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Find Table Usage


Find Table Usage

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kgayda
kgayda
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Comments posted to this topic are about the item Find Table Usage


Karen Gayda
MCP, MCSD, MCDBA

gaydaware.com
hha0
hha0
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This script didn't work if a tab was used before the tablename. I modified the like clause like this and it seemed to pick them up



ON c.Text LIKE '%[ ,=' + CHAR(9) + ']' + t.TableName + '[ .,' + CHAR(9) + ']%'
Martin Hawley
Martin Hawley
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Is there a way to get it to run if the table name is the final part of the code? E.g. if a view finishes with 'FROM tbl_test'. Realise you could just remove the trailing '[ .,' + CHAR(9) + ']%', but then it would pick up any views referencing tbl_test2
indeb
indeb
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The script is good but unfortunately didn't work for me for finding the existence of a table in Views. I don't know why you are using LIKE '%[ ,=]' + t.TableName + '[ .,]%' when the simple LIKE '%' + t.TableName + '%' will give you the desired result.



I modified this SP as I said above and it is giving me the correct result.
kgayda
kgayda
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The script was posted as is from a particular task that I wrote it for. I don't recall the specifics but I needed the like query written the way it was to return the correct results.


Karen Gayda
MCP, MCSD, MCDBA

gaydaware.com
hha0
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The additional clauses between the brackets are trying to ignore partial matches. e.g. if you were searching for customer then it wouldn't return customerid. In most cases you probably want to return partial matches too though since it can't hurt.



indeb (10/9/2007)
The script is good but unfortunately didn't work for me for finding the existence of a table in Views. I don't know why you are using LIKE '%[ ,=]' + t.TableName + '[ .,]%' when the simple LIKE '%' + t.TableName + '%' will give you the desired result.







I modified this SP as I said above and it is giving me the correct result.

indeb
indeb
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That was clear. But in that case you can not find a table usage in the following conditions:

1) If the table name is not flanked by square brackets

2) If the table name is not prefixed with owner



Ex: If inside the SP you have code like this



SELECT COL1,COL2 FROM TABLE1



Then the script will fail to recognize the table usage of TABLE1



Moreover even by square bracketing we can not avoid wrong search when say a table name and a column name matches exactly and the column name has also been square bracketed in the SP.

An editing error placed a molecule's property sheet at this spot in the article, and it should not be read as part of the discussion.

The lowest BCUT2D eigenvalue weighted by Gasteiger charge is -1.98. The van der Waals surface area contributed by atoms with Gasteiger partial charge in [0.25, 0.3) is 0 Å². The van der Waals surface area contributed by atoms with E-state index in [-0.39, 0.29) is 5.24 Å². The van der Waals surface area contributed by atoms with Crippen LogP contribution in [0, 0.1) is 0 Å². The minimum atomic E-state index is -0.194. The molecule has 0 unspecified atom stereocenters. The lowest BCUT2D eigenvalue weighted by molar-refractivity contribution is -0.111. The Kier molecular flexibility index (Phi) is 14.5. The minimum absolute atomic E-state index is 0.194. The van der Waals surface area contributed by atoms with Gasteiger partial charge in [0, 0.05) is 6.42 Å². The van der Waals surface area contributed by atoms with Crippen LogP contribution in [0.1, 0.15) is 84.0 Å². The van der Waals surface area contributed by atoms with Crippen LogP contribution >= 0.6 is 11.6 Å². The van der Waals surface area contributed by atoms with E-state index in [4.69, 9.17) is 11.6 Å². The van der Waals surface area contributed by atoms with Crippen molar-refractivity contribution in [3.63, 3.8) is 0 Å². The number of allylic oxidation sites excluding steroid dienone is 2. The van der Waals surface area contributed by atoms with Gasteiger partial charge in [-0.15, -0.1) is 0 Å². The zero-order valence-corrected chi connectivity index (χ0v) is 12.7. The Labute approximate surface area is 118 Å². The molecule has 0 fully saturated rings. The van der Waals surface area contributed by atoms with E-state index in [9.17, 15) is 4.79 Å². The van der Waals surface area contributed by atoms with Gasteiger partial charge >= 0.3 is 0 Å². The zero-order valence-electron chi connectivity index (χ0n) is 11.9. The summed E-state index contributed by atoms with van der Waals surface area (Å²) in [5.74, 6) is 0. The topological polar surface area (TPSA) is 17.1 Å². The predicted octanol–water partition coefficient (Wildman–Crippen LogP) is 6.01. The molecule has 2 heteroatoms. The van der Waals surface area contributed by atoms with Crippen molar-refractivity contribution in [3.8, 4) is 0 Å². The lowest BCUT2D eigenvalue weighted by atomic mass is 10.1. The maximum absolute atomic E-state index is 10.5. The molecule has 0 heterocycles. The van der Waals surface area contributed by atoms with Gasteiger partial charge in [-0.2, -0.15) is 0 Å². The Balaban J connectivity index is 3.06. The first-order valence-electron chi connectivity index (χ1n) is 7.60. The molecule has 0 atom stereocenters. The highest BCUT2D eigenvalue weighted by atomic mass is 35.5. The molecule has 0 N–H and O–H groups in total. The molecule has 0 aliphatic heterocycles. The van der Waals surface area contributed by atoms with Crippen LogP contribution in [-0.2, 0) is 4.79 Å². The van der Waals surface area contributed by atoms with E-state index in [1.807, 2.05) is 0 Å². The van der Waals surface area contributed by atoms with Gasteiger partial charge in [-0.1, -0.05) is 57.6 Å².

Another case is when a statement is commented inside the SP /view/function. Then also the script will return the SP name if the commented statement contains the searched table.



Basically we can be 100% sure of the usage, only when we write some parser kind of program to parse it well.



Anyway, this script will be very handy for many user if we know the above facts and judiciously use it.Smile





hha0 (10/9/2007)
The additional clauses between the brackets are trying to ignore partial matches. e.g. if you were searching for customer then it wouldn't return customerid. In most cases you probably want to return partial matches too though since it can't hurt.







indeb (10/9/2007)
The script is good but unfortunately didn't work for me for finding the existence of a table in Views. I don't know why you are using LIKE '%[ ,=]' + t.TableName + '[ .,]%' when the simple LIKE '%' + t.TableName + '%' will give you the desired result.















I modified this SP as I said above and it is giving me the correct result.

kgayda
kgayda
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The script assumes that the table name is not using brackets. Basically, it was written for myself and I posted because I thought it would be useful to others. I never create tables that are owned by other than dbo nor do I use table names that should be bracketed. Those usage scenarios are not best practices. However, if you have table names that require spaces or are not dbo owned, you will have to slightly modify the script to suit your needs.


Karen Gayda
MCP, MCSD, MCDBA

gaydaware.com
icetee77
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Useful for me, Thanks Karen. But if you have the same table name on 2 different databases, it returns no results. You have to specify the the database name, and then the table name to get the actual results. for example, when you run it by TableName only, you get zero results, but when you run it by DBName..TableName, then you get all the tables and stored procs, etc.
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